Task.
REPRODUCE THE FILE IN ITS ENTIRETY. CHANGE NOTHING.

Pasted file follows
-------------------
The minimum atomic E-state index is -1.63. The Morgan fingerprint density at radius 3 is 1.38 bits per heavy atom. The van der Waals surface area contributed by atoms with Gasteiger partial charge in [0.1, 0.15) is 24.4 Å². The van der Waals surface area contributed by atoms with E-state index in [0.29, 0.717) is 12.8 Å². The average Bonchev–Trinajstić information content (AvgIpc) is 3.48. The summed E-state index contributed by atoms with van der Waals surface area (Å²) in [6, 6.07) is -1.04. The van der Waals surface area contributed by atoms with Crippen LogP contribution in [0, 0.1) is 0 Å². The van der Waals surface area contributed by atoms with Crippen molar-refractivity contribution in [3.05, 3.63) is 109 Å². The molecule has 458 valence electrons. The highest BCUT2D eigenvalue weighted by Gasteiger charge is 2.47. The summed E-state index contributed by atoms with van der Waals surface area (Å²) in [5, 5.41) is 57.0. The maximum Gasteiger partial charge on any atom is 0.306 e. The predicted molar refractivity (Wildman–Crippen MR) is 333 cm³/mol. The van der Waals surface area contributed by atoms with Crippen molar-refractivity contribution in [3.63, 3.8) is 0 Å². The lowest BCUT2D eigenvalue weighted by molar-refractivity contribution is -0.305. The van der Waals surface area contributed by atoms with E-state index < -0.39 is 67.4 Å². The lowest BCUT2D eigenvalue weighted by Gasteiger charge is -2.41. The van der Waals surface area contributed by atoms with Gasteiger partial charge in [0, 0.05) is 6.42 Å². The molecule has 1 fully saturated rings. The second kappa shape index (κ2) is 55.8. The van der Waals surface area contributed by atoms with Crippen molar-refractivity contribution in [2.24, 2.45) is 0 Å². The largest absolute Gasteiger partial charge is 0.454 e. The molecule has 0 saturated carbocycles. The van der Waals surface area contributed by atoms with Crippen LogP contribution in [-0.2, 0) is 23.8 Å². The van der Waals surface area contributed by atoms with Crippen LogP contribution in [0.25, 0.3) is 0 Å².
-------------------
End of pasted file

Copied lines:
The minimum atomic E-state index is -1.63. The Morgan fingerprint density at radius 3 is 1.38 bits per heavy atom. The van der Waals surface area contributed by atoms with Gasteiger partial charge in [0.1, 0.15) is 24.4 Å². The van der Waals surface area contributed by atoms with E-state index in [0.29, 0.717) is 12.8 Å². The average Bonchev–Trinajstić information content (AvgIpc) is 3.48. The summed E-state index contributed by atoms with van der Waals surface area (Å²) in [6, 6.07) is -1.04. The van der Waals surface area contributed by atoms with Crippen LogP contribution in [0, 0.1) is 0 Å². The van der Waals surface area contributed by atoms with Crippen molar-refractivity contribution in [3.05, 3.63) is 109 Å². The molecule has 458 valence electrons. The highest BCUT2D eigenvalue weighted by Gasteiger charge is 2.47. The summed E-state index contributed by atoms with van der Waals surface area (Å²) in [5, 5.41) is 57.0. The maximum Gasteiger partial charge on any atom is 0.306 e. The predicted molar refractivity (Wildman–Crippen MR) is 333 cm³/mol. The van der Waals surface area contributed by atoms with Crippen molar-refractivity contribution in [3.63, 3.8) is 0 Å². The lowest BCUT2D eigenvalue weighted by molar-refractivity contribution is -0.305. The van der Waals surface area contributed by atoms with E-state index < -0.39 is 67.4 Å². The lowest BCUT2D eigenvalue weighted by Gasteiger charge is -2.41. The van der Waals surface area contributed by atoms with Gasteiger partial charge in [0, 0.05) is 6.42 Å². The molecule has 1 fully saturated rings. The second kappa shape index (κ2) is 55.8. The van der Waals surface area contributed by atoms with Crippen molar-refractivity contribution in [2.24, 2.45) is 0 Å². The largest absolute Gasteiger partial charge is 0.454 e. The molecule has 0 saturated carbocycles. The van der Waals surface area contributed by atoms with Crippen LogP contribution in [-0.2, 0) is 23.8 Å². The van der Waals surface area contributed by atoms with Crippen LogP contribution in [0.25, 0.3) is 0 Å².